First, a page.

When I was growing up in Washington, D.C., my best friend in high school was an Israeli kid named Yudy who was living in the U.S. for a few years while his dad worked as an attaché at his country’s embassy.
Years later, when I was in Israel writing a story on fancy, upscale restaurants, I reconnected with Yudy, who took me around on a street-food tour.
I don’t remember much about the high-end restaurants, but I can recall every bite of amazing Israeli street food I tried. Immigrants from places as diverse as Yemen, Iraq and Northern Africa contribute to an ethnic food scene like no other.
It was a treat to see many of the dishes I loved in Israel at OU for U — a dairy Kosher restaurant in a small shopping strip near Perimeter Mall. The food here is solid and good — better when tinged with nostalgia.
For instance, malawach is a disk of rich, layered pastry — somewhat akin to puff pastry but cooked slowly so that the layers stay tender in the center but gain volume and crunch on the perimeter. You dip it in a fresh tomato sauce and wrap it around hard boiled eggs. The dish is a specialty of the Yemenite Jews who were airlifted en masse to Israel soon after the country’s independence.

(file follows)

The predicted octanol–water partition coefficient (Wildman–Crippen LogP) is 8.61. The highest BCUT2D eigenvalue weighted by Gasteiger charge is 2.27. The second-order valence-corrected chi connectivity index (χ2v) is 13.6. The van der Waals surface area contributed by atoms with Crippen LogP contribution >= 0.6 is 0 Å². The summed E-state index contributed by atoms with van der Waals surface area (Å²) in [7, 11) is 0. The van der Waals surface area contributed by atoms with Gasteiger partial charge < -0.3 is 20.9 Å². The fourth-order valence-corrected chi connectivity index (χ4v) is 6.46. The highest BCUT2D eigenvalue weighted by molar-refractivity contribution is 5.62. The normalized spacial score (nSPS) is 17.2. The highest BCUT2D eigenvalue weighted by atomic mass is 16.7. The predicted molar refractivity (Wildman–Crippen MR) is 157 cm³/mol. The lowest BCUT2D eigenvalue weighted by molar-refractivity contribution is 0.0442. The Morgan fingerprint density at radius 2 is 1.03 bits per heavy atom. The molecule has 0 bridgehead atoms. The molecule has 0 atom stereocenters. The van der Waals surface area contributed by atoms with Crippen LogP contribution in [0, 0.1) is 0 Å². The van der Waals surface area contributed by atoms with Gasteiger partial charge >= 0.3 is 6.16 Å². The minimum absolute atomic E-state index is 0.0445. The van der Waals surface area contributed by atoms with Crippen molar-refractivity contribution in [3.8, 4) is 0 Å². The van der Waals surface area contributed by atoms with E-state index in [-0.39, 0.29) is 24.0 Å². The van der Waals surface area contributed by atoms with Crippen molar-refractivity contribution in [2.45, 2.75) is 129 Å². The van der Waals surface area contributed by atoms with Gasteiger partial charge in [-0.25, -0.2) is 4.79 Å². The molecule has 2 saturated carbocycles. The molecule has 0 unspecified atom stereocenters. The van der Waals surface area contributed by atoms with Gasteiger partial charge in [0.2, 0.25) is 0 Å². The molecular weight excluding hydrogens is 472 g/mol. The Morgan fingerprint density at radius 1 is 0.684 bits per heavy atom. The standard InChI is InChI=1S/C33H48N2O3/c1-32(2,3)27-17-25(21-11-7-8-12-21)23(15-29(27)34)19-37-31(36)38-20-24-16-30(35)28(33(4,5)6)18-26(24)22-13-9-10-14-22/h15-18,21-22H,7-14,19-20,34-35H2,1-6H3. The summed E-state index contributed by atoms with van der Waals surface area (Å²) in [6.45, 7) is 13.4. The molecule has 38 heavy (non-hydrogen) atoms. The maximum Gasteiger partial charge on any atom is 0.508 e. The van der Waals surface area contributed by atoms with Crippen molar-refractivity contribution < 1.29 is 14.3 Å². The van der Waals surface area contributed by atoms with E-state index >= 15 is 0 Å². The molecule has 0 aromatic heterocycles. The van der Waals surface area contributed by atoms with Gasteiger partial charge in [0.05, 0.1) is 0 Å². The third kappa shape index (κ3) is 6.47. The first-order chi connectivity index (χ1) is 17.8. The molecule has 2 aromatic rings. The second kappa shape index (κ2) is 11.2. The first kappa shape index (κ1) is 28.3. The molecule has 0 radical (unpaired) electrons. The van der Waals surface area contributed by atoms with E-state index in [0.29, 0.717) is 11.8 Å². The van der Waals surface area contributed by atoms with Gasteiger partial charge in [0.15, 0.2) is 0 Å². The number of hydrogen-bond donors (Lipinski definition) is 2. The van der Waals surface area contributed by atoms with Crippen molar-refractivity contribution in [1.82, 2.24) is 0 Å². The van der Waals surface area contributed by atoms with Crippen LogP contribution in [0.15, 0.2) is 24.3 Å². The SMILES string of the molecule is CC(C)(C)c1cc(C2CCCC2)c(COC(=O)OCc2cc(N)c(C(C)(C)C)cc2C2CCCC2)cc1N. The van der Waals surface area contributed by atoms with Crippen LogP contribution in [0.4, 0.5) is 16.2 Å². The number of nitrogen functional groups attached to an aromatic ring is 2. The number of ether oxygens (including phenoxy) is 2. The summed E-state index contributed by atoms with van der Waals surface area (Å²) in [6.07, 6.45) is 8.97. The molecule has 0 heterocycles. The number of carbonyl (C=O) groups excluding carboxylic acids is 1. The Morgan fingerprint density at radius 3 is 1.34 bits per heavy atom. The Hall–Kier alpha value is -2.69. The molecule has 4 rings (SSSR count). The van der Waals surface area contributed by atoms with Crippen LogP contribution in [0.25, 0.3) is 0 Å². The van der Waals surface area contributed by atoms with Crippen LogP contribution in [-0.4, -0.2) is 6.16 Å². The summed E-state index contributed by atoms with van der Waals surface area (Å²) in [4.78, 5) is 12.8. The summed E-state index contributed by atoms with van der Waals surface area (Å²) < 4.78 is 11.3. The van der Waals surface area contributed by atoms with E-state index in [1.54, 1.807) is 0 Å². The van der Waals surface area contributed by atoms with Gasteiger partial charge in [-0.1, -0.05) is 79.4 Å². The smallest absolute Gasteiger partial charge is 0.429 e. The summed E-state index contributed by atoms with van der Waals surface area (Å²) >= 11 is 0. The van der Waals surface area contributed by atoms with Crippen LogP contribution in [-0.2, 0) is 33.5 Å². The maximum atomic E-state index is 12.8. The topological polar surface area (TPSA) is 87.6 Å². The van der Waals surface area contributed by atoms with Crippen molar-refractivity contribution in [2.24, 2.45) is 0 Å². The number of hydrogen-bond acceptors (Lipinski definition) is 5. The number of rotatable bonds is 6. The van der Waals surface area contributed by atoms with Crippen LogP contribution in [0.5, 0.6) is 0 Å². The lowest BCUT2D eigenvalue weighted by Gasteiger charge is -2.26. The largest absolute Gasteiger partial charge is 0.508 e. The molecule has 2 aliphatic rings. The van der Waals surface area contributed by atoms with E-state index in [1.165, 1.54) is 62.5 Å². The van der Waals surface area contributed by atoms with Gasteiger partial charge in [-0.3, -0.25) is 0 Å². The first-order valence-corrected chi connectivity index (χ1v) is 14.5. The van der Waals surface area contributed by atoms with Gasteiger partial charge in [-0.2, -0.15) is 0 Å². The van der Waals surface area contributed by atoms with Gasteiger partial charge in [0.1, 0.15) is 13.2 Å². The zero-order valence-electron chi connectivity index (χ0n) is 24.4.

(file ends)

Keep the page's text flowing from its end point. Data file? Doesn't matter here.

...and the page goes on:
Sabich, pictured above, is an Iraqi sandwich that is popular at falafel stands throughout Israel. Meaty slices of fried eggplant, hard boiled eggs and a bit of hummus fill a tender pita with crunchy veggies. Usually, it is served with a turmeric-heavy sauce called amba that has the strange astringency of Indian mango pickle. I asked for some and got a small cup of a very (i.e., too) salty version. But it does add a weird punch. This is a great faceful of food.
Shakshuka, above, is a specialty of Tripoli in Northern Africa. A chunky, well cooked tomato sauce holds coddled eggs. OU For U bases its recipe on the one from Dr. Shakshuka — a famous Tel Aviv restaurant. I have to say the presentation at Dr. Shakshuka, in which the eggs are served in the pan they cook in, adds a lot to the dish. But the flavor is quite comforting.
You can’t leave OU For U without getting good old falafel, because they make a bang-up version The falafel balls are dense but gorgeously spiced.
By the way, the name refers the Kosher symbol of a U inside an O.